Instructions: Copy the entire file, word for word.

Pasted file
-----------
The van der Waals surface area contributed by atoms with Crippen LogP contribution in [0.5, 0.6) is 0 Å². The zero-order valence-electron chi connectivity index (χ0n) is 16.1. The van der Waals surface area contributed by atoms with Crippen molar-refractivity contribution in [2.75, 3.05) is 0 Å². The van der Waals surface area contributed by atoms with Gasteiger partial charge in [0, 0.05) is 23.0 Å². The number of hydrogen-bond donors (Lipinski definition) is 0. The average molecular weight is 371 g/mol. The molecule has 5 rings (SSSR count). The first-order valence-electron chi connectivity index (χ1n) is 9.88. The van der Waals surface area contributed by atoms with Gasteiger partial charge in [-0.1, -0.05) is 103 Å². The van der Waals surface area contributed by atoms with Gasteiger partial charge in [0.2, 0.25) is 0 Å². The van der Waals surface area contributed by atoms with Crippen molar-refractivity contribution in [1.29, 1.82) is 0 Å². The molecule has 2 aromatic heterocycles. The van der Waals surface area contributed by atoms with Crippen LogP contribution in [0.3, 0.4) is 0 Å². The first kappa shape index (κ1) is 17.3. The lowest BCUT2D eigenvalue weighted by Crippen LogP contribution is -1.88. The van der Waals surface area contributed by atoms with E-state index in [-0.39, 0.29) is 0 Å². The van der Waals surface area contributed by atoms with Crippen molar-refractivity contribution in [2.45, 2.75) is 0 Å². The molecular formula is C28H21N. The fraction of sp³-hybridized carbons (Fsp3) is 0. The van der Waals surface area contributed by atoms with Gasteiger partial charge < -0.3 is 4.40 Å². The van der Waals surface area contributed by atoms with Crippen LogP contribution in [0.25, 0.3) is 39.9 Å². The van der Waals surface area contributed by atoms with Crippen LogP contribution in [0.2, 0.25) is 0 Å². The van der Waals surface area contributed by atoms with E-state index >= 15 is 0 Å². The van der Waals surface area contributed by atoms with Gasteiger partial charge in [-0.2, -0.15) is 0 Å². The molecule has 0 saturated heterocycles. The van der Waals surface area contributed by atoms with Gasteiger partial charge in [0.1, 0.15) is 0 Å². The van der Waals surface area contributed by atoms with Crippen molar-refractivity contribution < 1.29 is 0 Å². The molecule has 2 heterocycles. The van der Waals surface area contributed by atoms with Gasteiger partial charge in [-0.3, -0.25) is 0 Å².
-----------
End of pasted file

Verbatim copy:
The van der Waals surface area contributed by atoms with Crippen LogP contribution in [0.5, 0.6) is 0 Å². The zero-order valence-electron chi connectivity index (χ0n) is 16.1. The van der Waals surface area contributed by atoms with Crippen molar-refractivity contribution in [2.75, 3.05) is 0 Å². The van der Waals surface area contributed by atoms with Gasteiger partial charge in [0, 0.05) is 23.0 Å². The number of hydrogen-bond donors (Lipinski definition) is 0. The average molecular weight is 371 g/mol. The molecule has 5 rings (SSSR count). The first-order valence-electron chi connectivity index (χ1n) is 9.88. The van der Waals surface area contributed by atoms with Gasteiger partial charge in [-0.1, -0.05) is 103 Å². The van der Waals surface area contributed by atoms with Gasteiger partial charge in [0.2, 0.25) is 0 Å². The van der Waals surface area contributed by atoms with Crippen molar-refractivity contribution in [1.29, 1.82) is 0 Å². The molecule has 2 aromatic heterocycles. The van der Waals surface area contributed by atoms with Crippen LogP contribution in [0.3, 0.4) is 0 Å². The first kappa shape index (κ1) is 17.3. The lowest BCUT2D eigenvalue weighted by Crippen LogP contribution is -1.88. The van der Waals surface area contributed by atoms with E-state index in [-0.39, 0.29) is 0 Å². The van der Waals surface area contributed by atoms with Crippen molar-refractivity contribution in [2.45, 2.75) is 0 Å². The molecular formula is C28H21N. The fraction of sp³-hybridized carbons (Fsp3) is 0. The van der Waals surface area contributed by atoms with Gasteiger partial charge < -0.3 is 4.40 Å². The van der Waals surface area contributed by atoms with Crippen LogP contribution in [0.25, 0.3) is 39.9 Å². The van der Waals surface area contributed by atoms with Crippen LogP contribution in [0.2, 0.25) is 0 Å². The van der Waals surface area contributed by atoms with E-state index >= 15 is 0 Å². The van der Waals surface area contributed by atoms with Gasteiger partial charge in [-0.2, -0.15) is 0 Å². The molecule has 0 saturated heterocycles. The van der Waals surface area contributed by atoms with Gasteiger partial charge in [0.1, 0.15) is 0 Å². The van der Waals surface area contributed by atoms with Crippen molar-refractivity contribution < 1.29 is 0 Å². The molecule has 2 heterocycles. The van der Waals surface area contributed by atoms with Gasteiger partial charge in [-0.3, -0.25) is 0 Å².